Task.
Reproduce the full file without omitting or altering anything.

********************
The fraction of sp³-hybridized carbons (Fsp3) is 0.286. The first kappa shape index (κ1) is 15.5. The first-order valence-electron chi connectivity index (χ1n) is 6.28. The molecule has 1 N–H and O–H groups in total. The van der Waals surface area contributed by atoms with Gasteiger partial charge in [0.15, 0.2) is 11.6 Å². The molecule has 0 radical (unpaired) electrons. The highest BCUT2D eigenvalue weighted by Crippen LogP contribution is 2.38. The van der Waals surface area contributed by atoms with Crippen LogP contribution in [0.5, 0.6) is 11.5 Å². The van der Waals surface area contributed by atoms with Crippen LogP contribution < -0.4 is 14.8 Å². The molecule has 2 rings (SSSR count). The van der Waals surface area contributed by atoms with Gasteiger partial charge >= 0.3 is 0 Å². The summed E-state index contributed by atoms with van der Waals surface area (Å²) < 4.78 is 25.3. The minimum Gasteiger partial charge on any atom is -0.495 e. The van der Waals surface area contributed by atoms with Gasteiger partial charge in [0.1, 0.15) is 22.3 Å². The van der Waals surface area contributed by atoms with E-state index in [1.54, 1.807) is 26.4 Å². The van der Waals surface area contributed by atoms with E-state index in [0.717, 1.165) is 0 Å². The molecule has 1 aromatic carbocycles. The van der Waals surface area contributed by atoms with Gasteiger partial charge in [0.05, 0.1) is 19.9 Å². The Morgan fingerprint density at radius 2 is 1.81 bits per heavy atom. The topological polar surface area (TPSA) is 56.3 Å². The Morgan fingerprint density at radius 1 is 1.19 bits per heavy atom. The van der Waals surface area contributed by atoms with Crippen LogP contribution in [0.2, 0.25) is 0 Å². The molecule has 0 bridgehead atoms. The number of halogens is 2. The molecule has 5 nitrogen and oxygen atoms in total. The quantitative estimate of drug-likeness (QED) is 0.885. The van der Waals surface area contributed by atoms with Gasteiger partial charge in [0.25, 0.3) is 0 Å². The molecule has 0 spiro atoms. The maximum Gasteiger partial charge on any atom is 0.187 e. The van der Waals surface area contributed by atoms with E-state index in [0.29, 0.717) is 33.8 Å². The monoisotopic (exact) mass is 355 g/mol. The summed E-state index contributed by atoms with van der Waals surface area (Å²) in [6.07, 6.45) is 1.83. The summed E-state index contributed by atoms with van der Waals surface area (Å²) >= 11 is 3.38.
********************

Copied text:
The fraction of sp³-hybridized carbons (Fsp3) is 0.286. The first kappa shape index (κ1) is 15.5. The first-order valence-electron chi connectivity index (χ1n) is 6.28. The molecule has 1 N–H and O–H groups in total. The van der Waals surface area contributed by atoms with Gasteiger partial charge in [0.15, 0.2) is 11.6 Å². The molecule has 0 radical (unpaired) electrons. The highest BCUT2D eigenvalue weighted by Crippen LogP contribution is 2.38. The van der Waals surface area contributed by atoms with Crippen LogP contribution in [0.5, 0.6) is 11.5 Å². The van der Waals surface area contributed by atoms with Crippen LogP contribution < -0.4 is 14.8 Å². The molecule has 2 rings (SSSR count). The van der Waals surface area contributed by atoms with Gasteiger partial charge >= 0.3 is 0 Å². The summed E-state index contributed by atoms with van der Waals surface area (Å²) < 4.78 is 25.3. The minimum Gasteiger partial charge on any atom is -0.495 e. The van der Waals surface area contributed by atoms with Gasteiger partial charge in [0.1, 0.15) is 22.3 Å². The van der Waals surface area contributed by atoms with E-state index in [1.54, 1.807) is 26.4 Å². The van der Waals surface area contributed by atoms with E-state index in [0.717, 1.165) is 0 Å². The molecule has 1 aromatic carbocycles. The van der Waals surface area contributed by atoms with Gasteiger partial charge in [0.05, 0.1) is 19.9 Å². The Morgan fingerprint density at radius 2 is 1.81 bits per heavy atom. The topological polar surface area (TPSA) is 56.3 Å². The Morgan fingerprint density at radius 1 is 1.19 bits per heavy atom. The van der Waals surface area contributed by atoms with Crippen LogP contribution in [0.2, 0.25) is 0 Å². The molecule has 0 bridgehead atoms. The number of halogens is 2. The molecule has 5 nitrogen and oxygen atoms in total. The quantitative estimate of drug-likeness (QED) is 0.885. The van der Waals surface area contributed by atoms with Gasteiger partial charge in [0.25, 0.3) is 0 Å². The molecule has 0 spiro atoms. The maximum Gasteiger partial charge on any atom is 0.187 e. The van der Waals surface area contributed by atoms with E-state index in [0.29, 0.717) is 33.8 Å². The monoisotopic (exact) mass is 355 g/mol. The summed E-state index contributed by atoms with van der Waals surface area (Å²) in [6.07, 6.45) is 1.83. The summed E-state index contributed by atoms with van der Waals surface area (Å²) >= 11 is 3.38.